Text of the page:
GRAYLING, Mich. -- A young man named James Schafer has been in China with an American trade delegation working on a deal to have his family-owned Schafer Fisheries ship Asian carp from the Mississippi and Illinois rivers to China.
Asian carp numbers are declining in their native waters, largely because the Chinese have dammed, polluted and overfished the rivers where carp spawn.
So we soon may be treated to the irony of American commercial fishermen netting ecologically damaging invasive species from China and shipping them halfway around the world to where they originated.
As Schafer negotiated with Chinese bureaucrats, the White House named an American bureaucrat to coordinate efforts to keep the potentially destructive species out of the Great Lakes.
A lot of environmental groups cheered the appointment of John Goss as Asian carp director on the White House Council of Environmental Quality. They said "Goss' experience as Executive Director of the Indiana Wildlife Federation and former head of the Indiana Department of Natural Resources makes him an excellent choice to lead the fight."
I'll believe that when I see him make a concrete proposal to do more than "study" the problem that we've been watching get worse for 30 years. We may need more studies on long-term remediation and solutions, but when it comes to the immediate threat, we already know the most important thing to do:
Seal off the Chicago Sanitary and Ship Canal that is the vector through which Asian carp are poised to reach the lakes, if they haven't done so already.
Detroit Free Press photographer Brian Kaufman and I recently spent several days along the Illinois and Mississippi rivers to get yet another look at the problem.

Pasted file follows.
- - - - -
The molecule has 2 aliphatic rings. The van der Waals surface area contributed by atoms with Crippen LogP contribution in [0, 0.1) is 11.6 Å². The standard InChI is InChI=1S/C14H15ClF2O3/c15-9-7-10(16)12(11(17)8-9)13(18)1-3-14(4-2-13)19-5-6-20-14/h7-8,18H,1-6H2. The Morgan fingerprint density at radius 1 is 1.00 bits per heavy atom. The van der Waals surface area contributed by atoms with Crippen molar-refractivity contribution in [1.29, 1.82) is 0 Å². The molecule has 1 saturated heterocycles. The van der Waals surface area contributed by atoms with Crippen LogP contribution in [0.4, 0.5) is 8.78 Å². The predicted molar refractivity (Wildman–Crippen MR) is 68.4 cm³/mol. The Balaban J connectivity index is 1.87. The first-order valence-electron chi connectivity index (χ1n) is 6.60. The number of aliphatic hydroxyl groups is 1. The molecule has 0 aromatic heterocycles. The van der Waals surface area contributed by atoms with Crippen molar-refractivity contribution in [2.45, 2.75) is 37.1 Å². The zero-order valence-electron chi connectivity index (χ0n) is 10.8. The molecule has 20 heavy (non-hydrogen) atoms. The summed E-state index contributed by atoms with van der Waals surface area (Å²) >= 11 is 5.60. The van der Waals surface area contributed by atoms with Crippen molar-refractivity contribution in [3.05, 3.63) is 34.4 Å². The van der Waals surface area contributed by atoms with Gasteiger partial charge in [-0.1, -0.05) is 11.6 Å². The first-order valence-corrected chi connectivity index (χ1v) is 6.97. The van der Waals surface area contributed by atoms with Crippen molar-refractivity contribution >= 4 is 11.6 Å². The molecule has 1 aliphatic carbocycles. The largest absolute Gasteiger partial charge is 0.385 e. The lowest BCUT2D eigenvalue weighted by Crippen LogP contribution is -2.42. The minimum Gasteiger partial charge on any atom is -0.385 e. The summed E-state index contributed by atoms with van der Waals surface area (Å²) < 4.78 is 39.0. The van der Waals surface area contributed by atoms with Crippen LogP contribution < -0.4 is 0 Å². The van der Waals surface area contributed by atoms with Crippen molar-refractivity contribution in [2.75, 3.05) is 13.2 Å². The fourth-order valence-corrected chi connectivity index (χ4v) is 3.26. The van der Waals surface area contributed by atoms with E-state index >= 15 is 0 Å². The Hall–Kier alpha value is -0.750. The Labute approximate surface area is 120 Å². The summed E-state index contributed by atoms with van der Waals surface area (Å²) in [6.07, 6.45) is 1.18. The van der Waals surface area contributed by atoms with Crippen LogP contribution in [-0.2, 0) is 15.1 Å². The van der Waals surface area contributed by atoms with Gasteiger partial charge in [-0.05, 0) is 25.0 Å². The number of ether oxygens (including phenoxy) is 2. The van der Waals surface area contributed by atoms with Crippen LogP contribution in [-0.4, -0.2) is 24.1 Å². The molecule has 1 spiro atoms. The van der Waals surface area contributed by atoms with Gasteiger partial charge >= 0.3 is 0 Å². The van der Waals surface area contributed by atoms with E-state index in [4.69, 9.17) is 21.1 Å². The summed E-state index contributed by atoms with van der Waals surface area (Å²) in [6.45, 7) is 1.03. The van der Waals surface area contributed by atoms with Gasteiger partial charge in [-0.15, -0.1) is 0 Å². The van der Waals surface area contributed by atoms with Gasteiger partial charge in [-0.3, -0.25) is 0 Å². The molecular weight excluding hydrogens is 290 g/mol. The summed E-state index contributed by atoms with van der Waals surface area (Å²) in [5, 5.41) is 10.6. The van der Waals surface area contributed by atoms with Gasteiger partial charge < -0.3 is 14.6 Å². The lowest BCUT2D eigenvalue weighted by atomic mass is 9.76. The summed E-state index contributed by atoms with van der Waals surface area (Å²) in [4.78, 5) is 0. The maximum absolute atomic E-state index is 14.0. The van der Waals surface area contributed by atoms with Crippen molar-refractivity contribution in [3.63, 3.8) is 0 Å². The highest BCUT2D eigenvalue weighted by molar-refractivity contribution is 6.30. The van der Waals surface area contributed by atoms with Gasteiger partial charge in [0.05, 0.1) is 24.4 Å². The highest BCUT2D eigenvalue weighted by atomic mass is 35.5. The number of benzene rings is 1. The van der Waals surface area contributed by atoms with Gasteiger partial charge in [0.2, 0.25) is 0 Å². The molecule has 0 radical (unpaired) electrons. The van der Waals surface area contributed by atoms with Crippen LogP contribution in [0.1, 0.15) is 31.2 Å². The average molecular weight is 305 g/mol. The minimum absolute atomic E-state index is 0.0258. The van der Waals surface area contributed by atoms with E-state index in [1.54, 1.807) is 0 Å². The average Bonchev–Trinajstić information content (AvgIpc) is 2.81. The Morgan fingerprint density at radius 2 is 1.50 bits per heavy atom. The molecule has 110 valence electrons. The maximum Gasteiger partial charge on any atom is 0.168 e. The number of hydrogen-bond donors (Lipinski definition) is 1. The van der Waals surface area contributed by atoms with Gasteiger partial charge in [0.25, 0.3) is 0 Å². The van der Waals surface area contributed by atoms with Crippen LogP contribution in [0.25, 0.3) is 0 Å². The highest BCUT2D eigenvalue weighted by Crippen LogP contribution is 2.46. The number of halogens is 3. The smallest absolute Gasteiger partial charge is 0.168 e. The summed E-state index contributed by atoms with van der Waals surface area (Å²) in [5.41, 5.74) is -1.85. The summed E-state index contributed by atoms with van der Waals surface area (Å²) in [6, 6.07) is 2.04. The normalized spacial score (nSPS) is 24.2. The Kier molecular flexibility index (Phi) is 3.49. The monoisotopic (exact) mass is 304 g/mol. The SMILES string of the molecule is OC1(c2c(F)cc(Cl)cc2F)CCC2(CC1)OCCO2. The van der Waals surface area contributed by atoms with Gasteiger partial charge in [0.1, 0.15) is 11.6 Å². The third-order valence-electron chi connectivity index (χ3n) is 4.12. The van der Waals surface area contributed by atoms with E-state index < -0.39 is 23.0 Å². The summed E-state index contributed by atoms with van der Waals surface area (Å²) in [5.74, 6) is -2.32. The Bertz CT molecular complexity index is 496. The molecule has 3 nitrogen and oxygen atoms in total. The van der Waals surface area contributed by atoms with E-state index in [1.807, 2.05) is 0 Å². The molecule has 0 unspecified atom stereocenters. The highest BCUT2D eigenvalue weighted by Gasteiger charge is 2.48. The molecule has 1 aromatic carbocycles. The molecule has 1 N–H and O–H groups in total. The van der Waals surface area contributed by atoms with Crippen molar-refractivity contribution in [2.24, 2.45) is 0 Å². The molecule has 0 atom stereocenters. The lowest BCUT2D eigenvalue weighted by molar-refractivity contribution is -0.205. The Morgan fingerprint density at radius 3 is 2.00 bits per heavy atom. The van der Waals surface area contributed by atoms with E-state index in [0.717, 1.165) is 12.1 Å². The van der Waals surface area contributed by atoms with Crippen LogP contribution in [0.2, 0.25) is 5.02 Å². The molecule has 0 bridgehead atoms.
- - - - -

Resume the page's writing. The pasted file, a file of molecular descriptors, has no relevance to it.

We learned that hard-working people like the Schafers from Thomson, Ill., who last year marketed 12 million pounds of Asian carp worldwide, and fisherman Orion Briney from Browning, Ill., whose calloused hands caught 4 million pounds in all kinds of weather, are far more effective than fat-cat bureaucrats whose jobs don't seem to require satisfying their customers.
One news release said that "Today's announcement (of Goss) responds to the calls from environmental groups and Great Lakes Senators, led by Senators (Richard) Durbin and (Debbie) Stabenow, for increased federal action, greater transparency and communication with the public, and better coordination among federal, state, and local agencies."
The truth is that although Durbin, from Illinois, and Stabenow, from Michigan, have used Asian carp for campaign rhetoric, they have been about as effective at preventing their spread as the levees were at protecting New Orleans from Hurricane Katrina.
A joint statement from the environmental groups stressed the need for "keeping everyone -- particularly the Army Corps of Engineers -- focused on identifying the permanent solution that improves the outmoded infrastructure of the Chicago Waterway System and permanently prevents the travel of invasive species between the Great Lakes and the Mississippi River."
That will be easier said than done. If you want proof of the axiom that "all politics is local," look no further than the Asian carp debacle in America.
The businesses and politicians who have blocked the federal government from closing the Chicago canal are from Illinois, as is President Barack Obama, which doesn't give me much confidence in Goss' "independence."
And years ago, when Asian carp were first recognized as a threat, the Arkansas fish farmers responsible for releasing them into the Mississippi ran to their White House buddy, Bill Clinton, and got the federal government to eliminate the job of the biologist who was raising the hue and cry.
So lots of luck to John Goss. Our new carp czar is going to need it. And so will those of us who live in the Great Lakes states.